Jesus and His Passion for a Big Kingdom | Practical Mobilization

Missions-Catalyst-no-tagline_largeJesus and His Passion for a Big Kingdom

By Shane Bennett

Driving Merchants from the Temple

Driving of the Merchants from the Temple, by Ippolito Scarsella.

If God’s job is to make his sheep fat and happy, he’s not too good at it. I think about believers in the Caribbean and the US suffering the effects of Harvey and Irma today, Mexicans dead in a massive earthquake, and Christians persecuted in the Middle East. Not to mention potential believers like the Rohingya of Burma who are fleeing for their lives in the hundreds of thousands.

If his job is to radically remake everything, I wonder why he’s so slow about it. Realizing, however, that the fundamental unit of the “everything” getting remade is the human heart, mine and yours, I sadly acknowledge I’m part of the slowness.

Alongside the long list of things I don’t understand and the timing issues I don’t get, one thing seems pretty clear in the Gospels: Jesus inaugurated and relentlessly lived into a vision of a certain and vast kingdom of God—a new reality in which outsiders become insiders, evil is pushed back, justice becomes the norm, and as N.T. Wright brilliantly summarizes, God “puts all things to rights.”

God’s job, then, is to bring about that kingdom. Jesus, by the way he lived, the things he said, and the places he hung out gives us both a framework for what the kingdom looks like and a model for participation in it.

I’m particularly encouraged and re-centered by some of the key biblical ideas highlighted in the Perspectives on the World Christian Movement course regarding this:

1. Jesus called himself the “Son of Man.”

While this carried messianic allusions for his Jewish listeners, perhaps it also provided accessibility to non-Jews. At least it lowered some of the walls of exclusivity raised by Jewish-specific titles like Son of David and Rabbi.

2. Jesus hung out with outsiders.

Matthew tells us Jesus went and lived in Capernaum, fulfilling scripture (Matthew 4:12-25; Isaiah 9:1-2):

Land of Zebulun and land of Naphtali,
the Way of the Sea, beyond the Jordan,
Galilee of the Gentiles—
the people living in darkness
have seen a great light;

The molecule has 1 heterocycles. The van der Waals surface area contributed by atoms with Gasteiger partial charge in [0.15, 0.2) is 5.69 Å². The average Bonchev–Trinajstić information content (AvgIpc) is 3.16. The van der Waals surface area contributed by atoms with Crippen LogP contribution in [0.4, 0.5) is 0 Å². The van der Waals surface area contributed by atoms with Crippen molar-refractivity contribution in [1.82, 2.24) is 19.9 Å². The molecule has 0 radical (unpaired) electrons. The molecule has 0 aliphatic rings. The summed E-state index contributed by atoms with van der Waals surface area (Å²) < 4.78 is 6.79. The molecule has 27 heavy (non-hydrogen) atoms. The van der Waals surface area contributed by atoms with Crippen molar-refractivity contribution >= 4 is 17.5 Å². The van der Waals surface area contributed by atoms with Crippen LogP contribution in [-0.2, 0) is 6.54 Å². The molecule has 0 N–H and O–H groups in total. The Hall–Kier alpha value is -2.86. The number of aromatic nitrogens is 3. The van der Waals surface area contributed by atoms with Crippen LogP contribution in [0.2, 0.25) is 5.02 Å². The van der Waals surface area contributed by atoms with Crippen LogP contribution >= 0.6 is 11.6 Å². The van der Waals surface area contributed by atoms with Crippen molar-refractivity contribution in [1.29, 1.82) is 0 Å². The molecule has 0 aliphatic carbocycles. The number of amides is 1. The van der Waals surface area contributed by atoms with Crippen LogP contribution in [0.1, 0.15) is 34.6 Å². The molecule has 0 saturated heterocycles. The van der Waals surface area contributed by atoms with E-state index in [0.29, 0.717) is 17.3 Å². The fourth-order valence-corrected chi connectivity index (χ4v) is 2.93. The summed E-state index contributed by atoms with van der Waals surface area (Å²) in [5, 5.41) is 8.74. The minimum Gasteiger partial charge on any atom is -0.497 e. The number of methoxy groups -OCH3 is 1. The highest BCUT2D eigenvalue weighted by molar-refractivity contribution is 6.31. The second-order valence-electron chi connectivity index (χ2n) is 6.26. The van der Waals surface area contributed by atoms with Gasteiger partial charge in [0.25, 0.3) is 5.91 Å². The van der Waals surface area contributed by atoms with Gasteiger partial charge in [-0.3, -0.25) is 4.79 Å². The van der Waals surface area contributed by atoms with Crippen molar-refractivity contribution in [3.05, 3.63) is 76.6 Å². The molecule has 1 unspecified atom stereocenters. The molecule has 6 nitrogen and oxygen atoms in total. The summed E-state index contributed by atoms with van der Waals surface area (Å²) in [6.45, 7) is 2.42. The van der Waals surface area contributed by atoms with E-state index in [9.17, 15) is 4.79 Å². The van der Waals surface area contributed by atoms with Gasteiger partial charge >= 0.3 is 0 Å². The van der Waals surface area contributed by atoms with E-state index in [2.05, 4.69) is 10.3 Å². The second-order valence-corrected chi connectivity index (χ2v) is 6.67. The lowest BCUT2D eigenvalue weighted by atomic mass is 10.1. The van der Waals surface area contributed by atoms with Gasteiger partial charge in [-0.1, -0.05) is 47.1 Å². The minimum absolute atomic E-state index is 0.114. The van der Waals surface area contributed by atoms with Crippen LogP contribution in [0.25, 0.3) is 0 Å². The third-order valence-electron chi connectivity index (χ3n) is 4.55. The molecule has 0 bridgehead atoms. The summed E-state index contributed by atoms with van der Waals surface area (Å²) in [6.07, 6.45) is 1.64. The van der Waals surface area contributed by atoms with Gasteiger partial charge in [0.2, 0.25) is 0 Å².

on those living in the land of the shadow of death
a light has dawned.

This also put Jesus nearer to the nations. While messiah-seeking Jews could come up from Jerusalem to encounter Jesus (as Matthew says they did), Gentiles found him teaching, healing, and driving out demons right in their own back yard! The presence of the kingdom of God had come even to them (Matthew 4:24-25).

3. Jesus gave Gentiles access.

When Jesus cleansed the Temple, or as I like to say, “wreaked havoc on the holy hangout,” he was not teaching us that Girl Scouts can’t sell cookies in the foyer and realtors should leave their business cards at home on Sunday morning. Instead he was rolling back a situation that prevented access to God by Gentiles. He re-opened a path for the glory God deserved and wanted from the nations (Matthew 21:12-17; Isaiah 56:7-8). Can’t you just hear him shout it?

“For my house will be called
a house of prayer for all nations.”
The Sovereign Lord declares—
he who gathers the exiles of Israel:
“I will gather still others to them
besides those already gathered.”

4. Jesus passionately advocated for care for outsiders.

We see him in action healing a Roman soldier’s slave (Luke 7:1-10) and driving out demons from the daughter of a foreigner (Matthew 15:21-28). We hear his words of scathing rebuke (Luke 4:24-26). Were there not widows in Israel? Were there not lepers in Israel? Yet God had sent the prophet to foreigners!

5. He worked long and hard to build global, kingdom understanding in his disciples.

I particularly love how Jesus agrees to spend two days in a Samaritan village (John 4:39-41). Poor disciples! Jesus was leading them into the very places they promised their moms they’d never go! This is such a cool model for us to both go and take others into important situations that are beyond our realm of comfort.

Our Response

What can we do to grow in alignment with Jesus on this? How can we see and live out the kingdom he envisioned? The answer could be as big and diverse as the cosmos, but here’s one thing that hurts and one thing that should be fun:

First, realize that we may have more in common with the religious leaders Jesus was smacking around than the outsiders to whom he showed such lavish kindness.